Now is the time to see if your app can handle a thousand hits a second or the equivalent of such a load. This can be as simple as writing a curl script to bomb the staging server. For more advanced projects, a profiler like newrelic will be an invaluable tool.

Fake it till you make it

Sometimes some pages just have to return fake data or a really watered down version of the original feature. Now is the time to make that call. Also Ya ain’t gonna need it is always an option.

Grammar nazi

This is the time to go through user facing documentation to ensure the English does not betray my kindergarten teacher. A spell check through the view files also comes in handy at this point.

Do you have a project completion checklist?

Share it with my on my twitter @ jchex or on the comment section below.


Estimates, Targets and Commitments


A fine Monday morning finds me sitting across the client. Clearly a powerful executive. Next to me is my immediate boss negotiating for our side .This particular meeting has been called because the client needs to go over our proposal. So far all is good and our price and timeline seems fair.  All nice and dandy before this conversation happens:

Client: We like the product concept, do you think would be too much work to build an Android app as well? A lot of our customers are on the platform

Project Manager: Not a problem what would you like added

Client(Pointing items on the proposal): This and this screens

Project Manager: The team can definitely handle it, what do you think Chencha?

Me: Yes we can

Client: How long will it take and how much will it cost us?

Me: I will have to sit down with the team to evaluate and prepare a new proposal

Client: That is ok, but what about a ball park figure?

Me: At the moment we can’t tell but we know it can’t be more than 4 weeks

Client: That is too long and we must have the android application before our launch in June

Me: I am sorry that is the best we can do

Project Manager: But of course we will meet the target we understand the urgency of this product

What just happened there?

Before I explain let us first delve into some definitions.

What is a software estimate

A guess for the time it will take your development team to complete a task.

What is a target

A point in the schedule to meet. Think about it as an ideal deadline circled in red on your calendar

What is a commitment

A commitment is an agreement to complete a task within a certain time frame.

Yet there is an insidious relation between mixing up the terms and ending up with a failed project.

In preparation of your proposal you have to give an estimate. But you and the team understand that at best the estimate is just an educated guess. The release schedule which represents your target is also based on that guess. The problem is that for most work, the target is set externally to the development team. You then end up in this awkward situation where the client and thus your business would rather have you massage your numbers to ensure that the release schedule hits the target date.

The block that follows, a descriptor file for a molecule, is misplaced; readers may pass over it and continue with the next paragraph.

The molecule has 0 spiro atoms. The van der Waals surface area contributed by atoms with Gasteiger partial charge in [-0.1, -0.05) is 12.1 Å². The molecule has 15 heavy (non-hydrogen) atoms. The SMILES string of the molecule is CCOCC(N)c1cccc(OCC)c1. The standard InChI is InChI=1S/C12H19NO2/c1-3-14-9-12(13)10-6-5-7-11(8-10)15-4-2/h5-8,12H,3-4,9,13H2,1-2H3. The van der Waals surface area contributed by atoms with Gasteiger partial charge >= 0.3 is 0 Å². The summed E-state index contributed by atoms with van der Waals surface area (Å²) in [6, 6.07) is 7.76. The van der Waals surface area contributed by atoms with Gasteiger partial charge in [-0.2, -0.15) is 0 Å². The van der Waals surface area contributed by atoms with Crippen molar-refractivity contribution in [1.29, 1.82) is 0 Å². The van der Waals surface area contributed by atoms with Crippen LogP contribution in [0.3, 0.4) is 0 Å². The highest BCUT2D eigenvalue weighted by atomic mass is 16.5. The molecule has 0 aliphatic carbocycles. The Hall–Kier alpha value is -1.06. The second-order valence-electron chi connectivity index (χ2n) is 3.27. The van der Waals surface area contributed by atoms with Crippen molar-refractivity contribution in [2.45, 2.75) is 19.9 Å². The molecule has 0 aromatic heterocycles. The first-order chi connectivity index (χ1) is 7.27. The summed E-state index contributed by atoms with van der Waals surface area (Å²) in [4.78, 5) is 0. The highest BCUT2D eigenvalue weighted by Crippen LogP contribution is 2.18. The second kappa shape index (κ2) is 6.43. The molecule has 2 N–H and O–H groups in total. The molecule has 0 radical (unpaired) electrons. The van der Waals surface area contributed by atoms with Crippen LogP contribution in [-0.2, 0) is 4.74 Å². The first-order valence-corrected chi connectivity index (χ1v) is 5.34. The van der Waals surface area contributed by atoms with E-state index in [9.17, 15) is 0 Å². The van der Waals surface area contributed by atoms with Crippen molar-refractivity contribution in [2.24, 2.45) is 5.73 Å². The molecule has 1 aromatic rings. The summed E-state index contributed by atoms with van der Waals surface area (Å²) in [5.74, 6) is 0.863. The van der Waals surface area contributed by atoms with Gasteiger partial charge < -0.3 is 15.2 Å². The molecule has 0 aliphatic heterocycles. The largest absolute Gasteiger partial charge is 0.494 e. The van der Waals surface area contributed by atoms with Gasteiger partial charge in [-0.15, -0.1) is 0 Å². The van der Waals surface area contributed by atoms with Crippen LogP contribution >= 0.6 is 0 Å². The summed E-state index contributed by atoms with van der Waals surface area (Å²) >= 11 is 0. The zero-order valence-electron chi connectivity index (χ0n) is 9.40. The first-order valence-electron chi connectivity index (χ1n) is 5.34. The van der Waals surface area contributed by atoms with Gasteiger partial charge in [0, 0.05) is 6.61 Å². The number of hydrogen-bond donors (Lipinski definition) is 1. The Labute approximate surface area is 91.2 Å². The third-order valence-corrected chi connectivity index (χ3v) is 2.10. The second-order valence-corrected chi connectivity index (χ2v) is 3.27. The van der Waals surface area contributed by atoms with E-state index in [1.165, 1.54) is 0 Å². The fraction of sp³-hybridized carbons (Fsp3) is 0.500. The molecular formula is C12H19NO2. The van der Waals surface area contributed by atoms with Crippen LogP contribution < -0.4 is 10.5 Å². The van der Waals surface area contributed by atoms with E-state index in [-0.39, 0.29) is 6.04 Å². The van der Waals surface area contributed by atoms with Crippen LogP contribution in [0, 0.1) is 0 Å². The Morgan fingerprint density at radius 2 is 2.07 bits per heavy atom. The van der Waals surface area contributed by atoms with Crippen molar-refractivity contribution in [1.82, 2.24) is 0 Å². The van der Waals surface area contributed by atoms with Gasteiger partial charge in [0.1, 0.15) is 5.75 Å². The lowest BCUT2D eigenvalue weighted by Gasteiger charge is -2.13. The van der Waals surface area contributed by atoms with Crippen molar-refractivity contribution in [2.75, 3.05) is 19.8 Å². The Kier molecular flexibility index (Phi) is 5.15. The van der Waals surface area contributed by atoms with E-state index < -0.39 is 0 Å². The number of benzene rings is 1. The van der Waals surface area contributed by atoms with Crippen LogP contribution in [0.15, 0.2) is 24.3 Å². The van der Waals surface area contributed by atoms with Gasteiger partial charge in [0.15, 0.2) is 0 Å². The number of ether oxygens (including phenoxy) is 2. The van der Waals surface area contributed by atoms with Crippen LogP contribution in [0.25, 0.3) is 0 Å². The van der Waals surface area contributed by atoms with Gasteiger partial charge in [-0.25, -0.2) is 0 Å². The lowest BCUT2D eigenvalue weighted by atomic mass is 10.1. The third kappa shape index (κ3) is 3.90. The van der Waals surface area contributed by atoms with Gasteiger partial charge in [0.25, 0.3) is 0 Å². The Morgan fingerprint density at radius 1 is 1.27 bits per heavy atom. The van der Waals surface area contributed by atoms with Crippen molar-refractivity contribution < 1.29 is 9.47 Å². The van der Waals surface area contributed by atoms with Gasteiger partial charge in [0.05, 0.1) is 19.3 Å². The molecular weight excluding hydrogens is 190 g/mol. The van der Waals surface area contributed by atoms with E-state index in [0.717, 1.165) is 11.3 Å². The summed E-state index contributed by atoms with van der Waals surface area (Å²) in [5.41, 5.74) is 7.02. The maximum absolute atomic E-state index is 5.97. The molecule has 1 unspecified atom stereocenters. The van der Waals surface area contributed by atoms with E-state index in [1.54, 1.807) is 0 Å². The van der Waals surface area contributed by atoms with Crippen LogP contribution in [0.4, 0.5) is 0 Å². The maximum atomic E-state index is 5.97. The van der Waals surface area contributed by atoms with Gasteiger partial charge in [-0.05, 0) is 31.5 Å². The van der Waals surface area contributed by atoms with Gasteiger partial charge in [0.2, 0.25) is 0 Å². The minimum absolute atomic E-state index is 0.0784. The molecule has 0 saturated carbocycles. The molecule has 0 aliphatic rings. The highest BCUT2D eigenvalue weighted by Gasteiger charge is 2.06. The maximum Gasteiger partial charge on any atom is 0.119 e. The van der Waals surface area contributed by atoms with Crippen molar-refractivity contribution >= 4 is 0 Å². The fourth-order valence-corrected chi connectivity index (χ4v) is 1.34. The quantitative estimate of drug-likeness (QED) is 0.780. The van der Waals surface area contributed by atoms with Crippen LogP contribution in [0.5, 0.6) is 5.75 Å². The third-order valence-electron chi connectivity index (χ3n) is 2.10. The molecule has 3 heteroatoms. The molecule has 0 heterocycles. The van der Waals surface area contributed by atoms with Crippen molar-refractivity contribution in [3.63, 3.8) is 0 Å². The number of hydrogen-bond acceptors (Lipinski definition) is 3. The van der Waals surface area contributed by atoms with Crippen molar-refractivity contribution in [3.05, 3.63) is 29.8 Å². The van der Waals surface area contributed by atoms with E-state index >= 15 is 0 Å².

In the case above we had put in our best estimate for the project which the client would have wished was shorter but accepted it none the less. Problem now was  he wanted more things done and did not want to adjust the schedule commensurately.

Even worse the project manager just agreed to a near impossible schedule. And here is where we get to our last term, commitment. While you can easily renegotiate or even publish new estimates and thus targets. Commitments for most part are legally enforceable agreements.

Now while the project manager in this case meant that we could estimate the extra work to get done by June. The client interpreted that as a commitment to get the work done by June!

By trying to please the client, we have just found ourselves in a situation where the client will likely not be happy with the time it takes us to complete the project, no matter how fast we are!

Thankfully remedies exist for this exact situation:

  1. Separate size estimation from time estimation. See Invest in user stories
  2. Separate costing from estimation. Bill per sprint
  3. Ensure to explain to the client that estimates are just guesses
  4. Select a project management model that shows progress. Agile practises are perfect for this

Have you ever been in a situation where the distinction between estimates, targets and commitments came into play? Share your experience on the comment section below or tweet to me @ jchex